Organic Liming Materials

An annual application of lime to turf / pasture grasses, orchards, vineyards, garden beds and agricultural soil is extremely beneficial to help maintain optimal soil pH for crop production. The pH of ones soil will have a profound affect on the availability of nutrients. When soil pH is out of balance, either too high (alkaline) or more commonly too low (acidic), essential nutrients become tied-up within the soil resulting in nutrient deficiencies. A soil pH between 6.0 and 6.5 is ideal for most garden crops and will ensure essential nutrients are available to plants in soluble forms. Soil pH will also influence microorganisms within the soil that convert organic nitrogen from the ammonium form of nitrogen to the nitrate form that plants use.

A decrease in soil pH, know as soil acidification, is a natural process that is accelerated by crop production practices, especially the use of heavy tillage and nitrogen (N) based fertilizers.  Soils with low pH levels, below 5.0, contain higher levels of available aluminum and manganese that can become toxic to plants which may inhibit growth and greatly reduce yields.

It is important to determine the ideal soil pH for the intend crops that you are growing.  For example; blueberries, strawberries and brambles prefer acidic soils and in most cases do not require lime.  Most garden crops grow well in soil with a higher pH, between 5.5 and 6.0; however they perform at their best in a soil with a pH between 6.0 and 6.5  It is important to consider all factors before applying lime, especially soil texture, crop type to be grown, and soil analysis.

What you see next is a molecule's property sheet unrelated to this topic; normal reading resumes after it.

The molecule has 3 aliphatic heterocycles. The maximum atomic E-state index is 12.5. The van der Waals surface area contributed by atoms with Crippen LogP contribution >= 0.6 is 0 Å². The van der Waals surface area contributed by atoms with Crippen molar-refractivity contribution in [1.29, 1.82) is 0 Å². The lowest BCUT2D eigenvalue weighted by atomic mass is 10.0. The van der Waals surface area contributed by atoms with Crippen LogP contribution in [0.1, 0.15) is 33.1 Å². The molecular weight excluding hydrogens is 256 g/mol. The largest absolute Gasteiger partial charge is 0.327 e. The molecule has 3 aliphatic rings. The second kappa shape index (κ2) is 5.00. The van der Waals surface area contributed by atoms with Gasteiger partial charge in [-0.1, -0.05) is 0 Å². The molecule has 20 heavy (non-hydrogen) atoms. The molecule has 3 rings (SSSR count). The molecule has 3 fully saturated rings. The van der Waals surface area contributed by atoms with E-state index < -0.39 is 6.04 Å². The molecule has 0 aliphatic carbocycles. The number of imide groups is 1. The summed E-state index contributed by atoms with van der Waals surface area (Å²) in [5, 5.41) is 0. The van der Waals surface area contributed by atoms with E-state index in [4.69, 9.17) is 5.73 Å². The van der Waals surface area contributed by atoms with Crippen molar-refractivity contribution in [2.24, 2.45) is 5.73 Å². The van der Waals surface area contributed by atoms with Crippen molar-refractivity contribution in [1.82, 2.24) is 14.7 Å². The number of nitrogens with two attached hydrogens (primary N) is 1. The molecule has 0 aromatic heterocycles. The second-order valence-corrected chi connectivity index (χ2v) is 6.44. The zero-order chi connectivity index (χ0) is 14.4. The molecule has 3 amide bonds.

Our selection of liming materials include:

Benefits of liming your crop:

Liming materials have very limited movement into the soil without incorporation.  Tillage increases the effectiveness of all lime materials by mixing them into the rooting zone.  It is important to think about how the lime will be incorporated into the soil, as well as how deep the soil is being plowed under.  If you plow to a depth of 8 inches, it takes twice as much lime compared to a field that is plowed to a depth of 4 inches.  Incorporating your liming materials to a depth of 2-4 inches is usually sufficient. 
 
Lime can be applied at anytime of the year and is best if applied prior to planting crops.  Lime is most effective when applied during the late autumn or early winter as limestone takes several months to properly react and correct soil acidity.  Applying lime about 4 - 6 months in advance of seeding or transplanting your projected crops will ensure it has time to take effect.  If you are applying lime in the fall, it is necessary to incorporate the lime into the soil to prevent surface runoff.  Any crop that is pH sensitive should be limed in the fall prior to planting.  Annual light applications are very effective in areas where permanent sod is maintained.